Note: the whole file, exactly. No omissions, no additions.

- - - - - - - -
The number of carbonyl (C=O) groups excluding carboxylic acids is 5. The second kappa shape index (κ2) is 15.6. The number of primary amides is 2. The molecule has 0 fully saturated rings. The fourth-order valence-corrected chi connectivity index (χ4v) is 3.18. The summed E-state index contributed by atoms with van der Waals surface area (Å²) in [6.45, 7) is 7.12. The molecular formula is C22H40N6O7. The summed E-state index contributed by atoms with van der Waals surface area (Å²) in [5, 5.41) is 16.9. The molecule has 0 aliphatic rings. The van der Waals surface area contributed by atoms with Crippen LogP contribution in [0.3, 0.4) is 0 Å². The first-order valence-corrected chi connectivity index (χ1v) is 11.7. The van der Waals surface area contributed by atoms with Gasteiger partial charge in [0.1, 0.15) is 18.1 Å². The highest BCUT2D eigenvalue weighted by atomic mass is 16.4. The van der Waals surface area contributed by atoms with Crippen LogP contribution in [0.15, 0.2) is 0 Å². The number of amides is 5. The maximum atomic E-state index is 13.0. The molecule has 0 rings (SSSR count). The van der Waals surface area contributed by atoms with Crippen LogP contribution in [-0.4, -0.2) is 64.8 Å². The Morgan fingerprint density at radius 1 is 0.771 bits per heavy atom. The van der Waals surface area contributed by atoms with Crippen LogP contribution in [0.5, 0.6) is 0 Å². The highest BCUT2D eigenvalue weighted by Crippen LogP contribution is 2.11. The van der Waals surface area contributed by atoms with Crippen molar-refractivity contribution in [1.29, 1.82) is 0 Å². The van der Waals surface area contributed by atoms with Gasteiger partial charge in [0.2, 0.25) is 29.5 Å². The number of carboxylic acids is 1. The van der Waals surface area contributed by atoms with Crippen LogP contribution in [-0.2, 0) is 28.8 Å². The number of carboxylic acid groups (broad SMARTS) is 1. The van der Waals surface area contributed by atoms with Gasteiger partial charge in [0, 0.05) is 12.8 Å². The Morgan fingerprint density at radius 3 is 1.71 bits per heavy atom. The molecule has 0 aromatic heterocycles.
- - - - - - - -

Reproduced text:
The number of carbonyl (C=O) groups excluding carboxylic acids is 5. The second kappa shape index (κ2) is 15.6. The number of primary amides is 2. The molecule has 0 fully saturated rings. The fourth-order valence-corrected chi connectivity index (χ4v) is 3.18. The summed E-state index contributed by atoms with van der Waals surface area (Å²) in [6.45, 7) is 7.12. The molecular formula is C22H40N6O7. The summed E-state index contributed by atoms with van der Waals surface area (Å²) in [5, 5.41) is 16.9. The molecule has 0 aliphatic rings. The van der Waals surface area contributed by atoms with Crippen LogP contribution in [0.3, 0.4) is 0 Å². The first-order valence-corrected chi connectivity index (χ1v) is 11.7. The van der Waals surface area contributed by atoms with Gasteiger partial charge in [0.1, 0.15) is 18.1 Å². The highest BCUT2D eigenvalue weighted by atomic mass is 16.4. The van der Waals surface area contributed by atoms with Crippen LogP contribution in [0.15, 0.2) is 0 Å². The number of amides is 5. The maximum atomic E-state index is 13.0. The molecule has 0 rings (SSSR count). The van der Waals surface area contributed by atoms with Crippen LogP contribution in [-0.4, -0.2) is 64.8 Å². The Morgan fingerprint density at radius 1 is 0.771 bits per heavy atom. The van der Waals surface area contributed by atoms with Crippen LogP contribution in [0.5, 0.6) is 0 Å². The highest BCUT2D eigenvalue weighted by Crippen LogP contribution is 2.11. The van der Waals surface area contributed by atoms with Crippen molar-refractivity contribution in [1.29, 1.82) is 0 Å². The van der Waals surface area contributed by atoms with Gasteiger partial charge in [0.2, 0.25) is 29.5 Å². The number of carboxylic acids is 1. The van der Waals surface area contributed by atoms with Crippen LogP contribution in [-0.2, 0) is 28.8 Å². The number of carboxylic acid groups (broad SMARTS) is 1. The van der Waals surface area contributed by atoms with Gasteiger partial charge in [0, 0.05) is 12.8 Å². The Morgan fingerprint density at radius 3 is 1.71 bits per heavy atom. The molecule has 0 aromatic heterocycles.